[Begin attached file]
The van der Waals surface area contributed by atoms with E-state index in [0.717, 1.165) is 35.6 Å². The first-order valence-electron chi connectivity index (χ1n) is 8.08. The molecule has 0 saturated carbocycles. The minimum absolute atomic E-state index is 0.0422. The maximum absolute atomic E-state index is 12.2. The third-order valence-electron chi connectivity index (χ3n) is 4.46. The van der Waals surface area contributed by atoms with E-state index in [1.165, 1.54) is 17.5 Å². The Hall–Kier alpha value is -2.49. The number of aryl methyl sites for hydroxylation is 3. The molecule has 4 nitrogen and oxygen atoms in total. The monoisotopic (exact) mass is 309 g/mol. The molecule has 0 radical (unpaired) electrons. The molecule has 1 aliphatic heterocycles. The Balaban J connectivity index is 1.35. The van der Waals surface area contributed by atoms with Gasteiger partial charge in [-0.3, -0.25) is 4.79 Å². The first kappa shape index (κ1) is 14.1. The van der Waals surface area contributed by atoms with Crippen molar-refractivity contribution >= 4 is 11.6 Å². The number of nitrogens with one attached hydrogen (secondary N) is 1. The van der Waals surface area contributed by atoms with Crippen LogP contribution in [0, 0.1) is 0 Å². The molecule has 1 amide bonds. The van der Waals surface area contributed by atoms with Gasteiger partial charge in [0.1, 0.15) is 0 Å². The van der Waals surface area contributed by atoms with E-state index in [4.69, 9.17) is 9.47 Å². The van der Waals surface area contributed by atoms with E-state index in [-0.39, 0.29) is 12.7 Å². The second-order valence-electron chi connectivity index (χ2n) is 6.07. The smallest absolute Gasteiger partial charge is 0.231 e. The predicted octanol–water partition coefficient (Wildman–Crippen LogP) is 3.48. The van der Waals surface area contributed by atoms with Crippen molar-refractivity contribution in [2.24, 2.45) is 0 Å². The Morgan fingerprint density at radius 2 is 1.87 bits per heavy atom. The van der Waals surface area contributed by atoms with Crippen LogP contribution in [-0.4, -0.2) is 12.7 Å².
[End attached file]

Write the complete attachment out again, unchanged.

The van der Waals surface area contributed by atoms with E-state index in [0.717, 1.165) is 35.6 Å². The first-order valence-electron chi connectivity index (χ1n) is 8.08. The molecule has 0 saturated carbocycles. The minimum absolute atomic E-state index is 0.0422. The maximum absolute atomic E-state index is 12.2. The third-order valence-electron chi connectivity index (χ3n) is 4.46. The van der Waals surface area contributed by atoms with E-state index in [1.165, 1.54) is 17.5 Å². The Hall–Kier alpha value is -2.49. The number of aryl methyl sites for hydroxylation is 3. The molecule has 4 nitrogen and oxygen atoms in total. The monoisotopic (exact) mass is 309 g/mol. The molecule has 0 radical (unpaired) electrons. The molecule has 1 aliphatic heterocycles. The Balaban J connectivity index is 1.35. The van der Waals surface area contributed by atoms with Gasteiger partial charge in [-0.3, -0.25) is 4.79 Å². The first kappa shape index (κ1) is 14.1. The van der Waals surface area contributed by atoms with Crippen molar-refractivity contribution >= 4 is 11.6 Å². The number of nitrogens with one attached hydrogen (secondary N) is 1. The van der Waals surface area contributed by atoms with Crippen LogP contribution in [0, 0.1) is 0 Å². The molecule has 1 amide bonds. The van der Waals surface area contributed by atoms with Gasteiger partial charge in [0.1, 0.15) is 0 Å². The van der Waals surface area contributed by atoms with E-state index in [4.69, 9.17) is 9.47 Å². The van der Waals surface area contributed by atoms with E-state index in [-0.39, 0.29) is 12.7 Å². The second-order valence-electron chi connectivity index (χ2n) is 6.07. The smallest absolute Gasteiger partial charge is 0.231 e. The predicted octanol–water partition coefficient (Wildman–Crippen LogP) is 3.48. The van der Waals surface area contributed by atoms with Crippen molar-refractivity contribution in [2.24, 2.45) is 0 Å². The Morgan fingerprint density at radius 2 is 1.87 bits per heavy atom. The van der Waals surface area contributed by atoms with Crippen LogP contribution in [-0.4, -0.2) is 12.7 Å².